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DUI Arrests Double it Myrtle Beach This Year

MYRTLE BEACH, SC (WMBF) Eleven DUI arrests were made between Saturday and Sunday in Myrtle Beach. Police said this number was higher than a typical weekend.

In 2012, 159 arrests have been made in connection with driving under the influence. In 2011 at this time, only 49 arrests had been made.

Myrtle Beach Traffic Division Police Officer Kevin Cast said there are many reasons for the influx in arrests. He said the new training offered to recruits allows officers who enter the field for the first time to be completely trained to detect an impaired driver.

It is a certification in advanced DUI detection that recruits receive. Cast said until now, officers in the past had gone up to three years before receiving that specific type of training.

Cast said there is also an increased number of field sobriety instructors. Two years ago, there were only two certified field sobriety instructors compared to the seven officers the Myrtle Beach Police have now.

Local Criminal Defense Attorney, Amy Lawrence, said she thinks the nice weather earlier than usual is a reason for the high rate of arrests.

“We have better weather earlier in the game, so we have a lot more people. Anytime in Myrtle Beach, we can have hundreds of thousands of extra people and a lot of those are families and people here on vacation and so the influx in people alone is what brings our numbers up a lot,” Lawrence said.

Lawrence said finding balance between getting dangerous drivers off the roads and making unnecessary arrests could be really tough.

“We’ve got a state and city who’s trying to protect their constituents and family members and we’ve got all these tourists and the issue becomes, do we arrest more people in an abundance of caution or do we let it go and not have those DUI’s?  I think they’re just willing to arrest, and ask questions later,” Lawrence said.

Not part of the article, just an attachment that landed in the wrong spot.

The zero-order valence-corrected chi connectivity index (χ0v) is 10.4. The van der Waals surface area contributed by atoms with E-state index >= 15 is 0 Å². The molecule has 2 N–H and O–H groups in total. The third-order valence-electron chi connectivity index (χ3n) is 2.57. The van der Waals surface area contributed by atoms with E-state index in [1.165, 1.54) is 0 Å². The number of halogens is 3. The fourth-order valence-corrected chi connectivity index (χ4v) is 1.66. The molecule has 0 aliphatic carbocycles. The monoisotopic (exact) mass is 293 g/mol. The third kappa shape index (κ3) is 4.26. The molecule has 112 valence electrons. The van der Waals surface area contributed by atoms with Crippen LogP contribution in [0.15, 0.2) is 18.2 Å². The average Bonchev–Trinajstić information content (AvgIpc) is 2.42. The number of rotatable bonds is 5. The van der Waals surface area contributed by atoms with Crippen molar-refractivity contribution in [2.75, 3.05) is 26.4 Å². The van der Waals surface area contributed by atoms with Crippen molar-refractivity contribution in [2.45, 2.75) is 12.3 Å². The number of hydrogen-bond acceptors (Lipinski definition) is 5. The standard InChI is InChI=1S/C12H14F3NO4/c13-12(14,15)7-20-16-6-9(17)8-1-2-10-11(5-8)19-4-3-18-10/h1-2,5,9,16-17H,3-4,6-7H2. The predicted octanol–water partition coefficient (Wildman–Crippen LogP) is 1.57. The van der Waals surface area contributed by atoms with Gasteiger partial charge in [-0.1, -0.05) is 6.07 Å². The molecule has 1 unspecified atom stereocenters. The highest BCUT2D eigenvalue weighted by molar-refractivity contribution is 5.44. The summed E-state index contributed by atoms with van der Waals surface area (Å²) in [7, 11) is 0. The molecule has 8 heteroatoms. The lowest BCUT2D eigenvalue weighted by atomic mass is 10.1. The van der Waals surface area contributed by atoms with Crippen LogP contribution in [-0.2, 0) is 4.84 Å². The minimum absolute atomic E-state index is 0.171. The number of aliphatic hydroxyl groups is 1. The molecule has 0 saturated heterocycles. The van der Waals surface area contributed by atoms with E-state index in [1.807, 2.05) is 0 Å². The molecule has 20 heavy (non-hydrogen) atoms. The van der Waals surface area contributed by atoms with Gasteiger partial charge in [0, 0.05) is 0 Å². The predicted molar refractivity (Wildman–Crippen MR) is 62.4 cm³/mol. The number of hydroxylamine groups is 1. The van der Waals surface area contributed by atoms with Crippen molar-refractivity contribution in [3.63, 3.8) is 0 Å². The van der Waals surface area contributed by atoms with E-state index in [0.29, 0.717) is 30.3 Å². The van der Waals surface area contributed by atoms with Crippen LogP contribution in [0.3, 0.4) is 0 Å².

Officer Cast said so far in 2012, there has been one vehicle fatality that was related to alcohol.

Copyright 2012 WMBF News. All rights reserved.

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1,700 Blood Alcohol Test Redone After Mistakes Revealed in DUI cases

The Colorado Department of Health is currently reviewing more than 1,700 blood alcohol test samples after it came to light that an employee may have made mistakes in many drunk driving cases. The fact is that although these tests are scientific, human error can be introduced-and even if not, they may not be 100 percent accurate.

According to the state’s health department, an independent test revealed that a certain lab employee misreported the results of several blood alcohol level tests. The findings have called into question the reliability of many of the blood alcohol tests that the state has received from the health department. Scientists and lab technicians are putting in night and weekend hours in order to retest the samples in question, according to CBS News.

Ten of the first 250 samples have so far proven to have been reported incorrectly. While the health department is not aware whether the employee, who has since been fired, was making the mistakes on accident or on purpose, the investigation demonstrates the importance of questioning such DUI evidence.

http://denver.cbslocal.com/2012/04/20/samples-from-dui-cases-being-re-tested/

Paralyzed DUI Crash Victim Gets a Second Shot at Prom

Going to prom was a dream Leeslyee Huerta had long given up, until she met the drunken driver who put her in a wheelchair.

Tonight, Huerta will be a guest of honor at Metea Valley High School’s senior prom — thanks in part to 27-year-old Nick Chodzko, whose intoxicated driving left her paralyzed five years ago.

AAIM helps Leeslyee, other DUI victimsThe Alliance Against Intoxicated Motorists is a nonprofit group that assists victims and families of victims of DUI crashes.

In addition to providing Leeslyee Huerta with a courtroom advocate, and filling her request to meet the driver who paralyzed her, the agency raised money to pay her family’s mortgage for three months, make a car payment, and buy her a computer so she can take online college courses.